Court Square (New York City Subway)
Transfer passageway between the Flushing Line and the rest of the station complex as seen from outside on opening day.
|Address||the immediate vicinity of One Court Square
Long Island City, NY 11101
|Locale||Long Island City|
|Division||A (IRT), B (IND)|
|Line||IND Crosstown Line
IRT Flushing Line
IND Queens Boulevard Line
|Services||7 (all times) <7> (rush hours until 10:00 p.m., peak direction)
E (all times)
G (all times)
M (weekdays until midnight)
(Queens Boulevard & Crosstown lines)|
June 3, 2011 (Flushing line)
|Passengers (2013)||6,072,768 (station complex) 11.6%|
|Rank||69 out of 421|
Court Square is a New York City Subway station complex on the IND Crosstown Line, the IRT Flushing Line and the IND Queens Boulevard Line. The complex is located in the vicinity of One Court Square in Long Island City, Queens and served by the:
- 7, E, and G trains at all times
- M train on weekdays
- <7> train during rush hours in the peak direction
The complex comprises three separate stations, formerly known as 23rd Street – Ely Avenue (Queens Boulevard Line), Long Island City – Court Square (Crosstown Line), and 45th Road – Court House Square (Flushing Line). Following the opening of the Citibank office tower at One Court Square, a passageway was built underneath connecting the Queens Boulevard and Crosstown stations.
On December 16, 2001, service on the Queens Boulevard Line was increased by the connection of the IND 63rd Street Line, requiring G trains to terminate at Court Square on weekdays. To compensate Crosstown riders going into Queens, a free out-of-system transfer to the Flushing Line station was created.
On June 3, 2011, a $47 million ADA-accessible connection between the Crosstown Line and Flushing Line stations was opened and the two stations were renamed "Court Square". In kind, the Queens Boulevard Line station, which is not ADA-compliant, was renamed "Court Square – 23rd Street".
|2F||Side platform, doors will open on the right|
|Southbound||← toward Times Square (Hunters Point Avenue)|
|Northbound||→ toward Flushing – Main Street (Queensboro Plaza) →|
|Side platform, doors will open on the right|
|1F||Fare control, to entrances/exits, station agent, MetroCard vending machines
(Elevator at NE corner of 23rd Street and Jackson Avenue; transfers to other services not accessible)
|G||Street Level||Exit/ Entrance|
|B1||Fare control, to entrances/exits, station agent, MetroCard vending machines|
|Moving walkway and passageway between IRT Flushing Line platforms and IND platforms|
|B2||Side platform, doors will open on the right|
|Southbound||← toward World Trade Center (Lexington Avenue – 53rd Street)
← toward Metropolitan Avenue (Lexington Avenue – 53rd Street)
|Northbound||→ toward Jamaica Center (Queens Plaza) →
→ toward Forest Hills – 71st Avenue (Queens Plaza) →
|Southbound||← toward Church Avenue (21st Street)|
|Northbound||← toward Church Avenue (21st Street)
→ (No service: Queens Plaza)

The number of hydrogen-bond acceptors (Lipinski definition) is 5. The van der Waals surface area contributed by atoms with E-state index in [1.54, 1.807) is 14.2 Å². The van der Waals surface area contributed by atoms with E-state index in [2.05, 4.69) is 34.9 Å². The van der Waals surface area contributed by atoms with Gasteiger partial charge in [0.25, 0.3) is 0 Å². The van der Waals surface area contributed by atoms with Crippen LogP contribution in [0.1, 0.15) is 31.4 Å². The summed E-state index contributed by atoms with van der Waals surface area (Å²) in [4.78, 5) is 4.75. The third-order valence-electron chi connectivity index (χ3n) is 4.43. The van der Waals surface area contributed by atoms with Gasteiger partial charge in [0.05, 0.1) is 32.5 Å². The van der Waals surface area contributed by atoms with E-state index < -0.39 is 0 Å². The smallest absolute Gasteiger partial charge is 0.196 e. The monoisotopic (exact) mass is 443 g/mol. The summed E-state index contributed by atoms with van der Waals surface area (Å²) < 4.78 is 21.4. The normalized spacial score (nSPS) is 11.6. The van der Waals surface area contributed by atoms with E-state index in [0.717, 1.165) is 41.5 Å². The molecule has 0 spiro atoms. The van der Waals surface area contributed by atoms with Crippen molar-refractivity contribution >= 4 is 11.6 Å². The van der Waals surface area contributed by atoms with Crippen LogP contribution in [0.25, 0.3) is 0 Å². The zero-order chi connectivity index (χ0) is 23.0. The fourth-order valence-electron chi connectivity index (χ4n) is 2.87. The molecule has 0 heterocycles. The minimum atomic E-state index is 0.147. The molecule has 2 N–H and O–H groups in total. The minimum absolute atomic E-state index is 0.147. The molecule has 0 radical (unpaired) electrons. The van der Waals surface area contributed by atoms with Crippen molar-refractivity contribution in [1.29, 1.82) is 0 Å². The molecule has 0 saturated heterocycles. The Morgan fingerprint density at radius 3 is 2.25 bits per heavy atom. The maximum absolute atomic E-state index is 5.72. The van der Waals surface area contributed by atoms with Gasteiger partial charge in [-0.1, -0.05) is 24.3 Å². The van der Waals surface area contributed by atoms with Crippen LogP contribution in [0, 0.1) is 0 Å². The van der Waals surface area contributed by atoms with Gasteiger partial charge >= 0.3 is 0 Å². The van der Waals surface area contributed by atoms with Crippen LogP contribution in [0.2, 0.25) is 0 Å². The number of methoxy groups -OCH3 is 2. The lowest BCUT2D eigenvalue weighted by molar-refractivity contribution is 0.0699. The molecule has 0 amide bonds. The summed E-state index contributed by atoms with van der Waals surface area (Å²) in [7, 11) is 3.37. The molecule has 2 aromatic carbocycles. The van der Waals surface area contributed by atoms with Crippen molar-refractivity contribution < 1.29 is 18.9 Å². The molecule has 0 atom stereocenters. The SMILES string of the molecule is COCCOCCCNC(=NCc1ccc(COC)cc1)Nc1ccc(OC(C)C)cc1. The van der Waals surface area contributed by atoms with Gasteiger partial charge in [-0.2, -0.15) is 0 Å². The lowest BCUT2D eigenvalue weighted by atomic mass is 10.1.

IND Crosstown Line platform
IND Crosstown Line station platform
|Address||45th Avenue & Jackson Avenue|
|Line||IND Crosstown Line|
|Services||G (all times)|
|Platforms||1 island platform|
|Opened||August 19, 1933|
|Former/other names||Long Island City – Court Square|
|Next north||Queens Plaza: no regular service
|Next south||21st Street: G|
Although G service terminates here, the tracks themselves continue north and feed into the Queens Boulevard main line just south of Queens Plaza. This section of track is not used in regular service. Until April 19, 2010, trains traveled over this connection to continue to Forest Hills – 71st Avenue at various times of the day.
This underground station, opened on August 19, 1933, has one island platform between two tracks. Each track wall has a green trim line with a black border and small "COURT SQ" signs below it in white lettering on black background. Green I-beam columns run along both sides of the platform at regular intervals.
Three staircases from the platform go up to the full length mezzanine above and a passageway within fare control connects the station to the Queens Boulevard platform. All fare control areas are unstaffed, containing just full height turnstiles. The main one has a single staircase that goes up to the southwest corner of Jackson Avenue and Court Square. After the IND 63rd Street Line was connected to the Queens Boulevard Line in December 2001 (a project known as the "63rd Street Connector"), another unstaffed entrance was added to the north end of the mezzanine to allow an out-of-system transfer to the IRT Flushing Line. A single staircase goes up to the north side of Jackson Avenue at Pearson Street directly outside the staircases to the IRT station. In June 2011, this transfer was replaced by an enclosed in-system transfer that consists of two escalators and one staircase connecting both stations.
IRT Flushing Line platforms
The north end of the station with the Manhattan skyline in the background
|Address||45th Road & 23rd Street|
|Line||IRT Flushing Line|
|Services||7 (all times) <7> (rush hours until 10:00 p.m., peak direction)|
|Platforms||2 side platforms|
|Opened||November 16, 1916
June 3, 2011 (second station)
|Former/other names||45th Road – Court House Square|
|Next north||Queensboro Plaza: 7 <7>|
|Next south||Hunters Point Avenue: 7 <7>|
|Next north||61st Street – Woodside: 7 <7>|
|Next south||Grand Central: 7 <7>|
45th Road – Court House Square (Dual System IRT)
|MPS||New York City Subway System MPS|
|NRHP Reference #||05000229|
|Added to NRHP||March 3, 2005|
Both platforms have beige windscreens that run along their entire lengths and brown canopies with green frames and support columns except for a small section at their north ends. The station name plates are in the standard black in white lettering.
This station has an elevated station house beneath the tracks at the extreme south end. A single staircase from each platform goes down to a waiting area/crossunder, where a turnstile bank provides entrance/exit from the station. Outside fare control, there is a token booth and two staircases going down to either western corners of 45th Road and 23rd Street.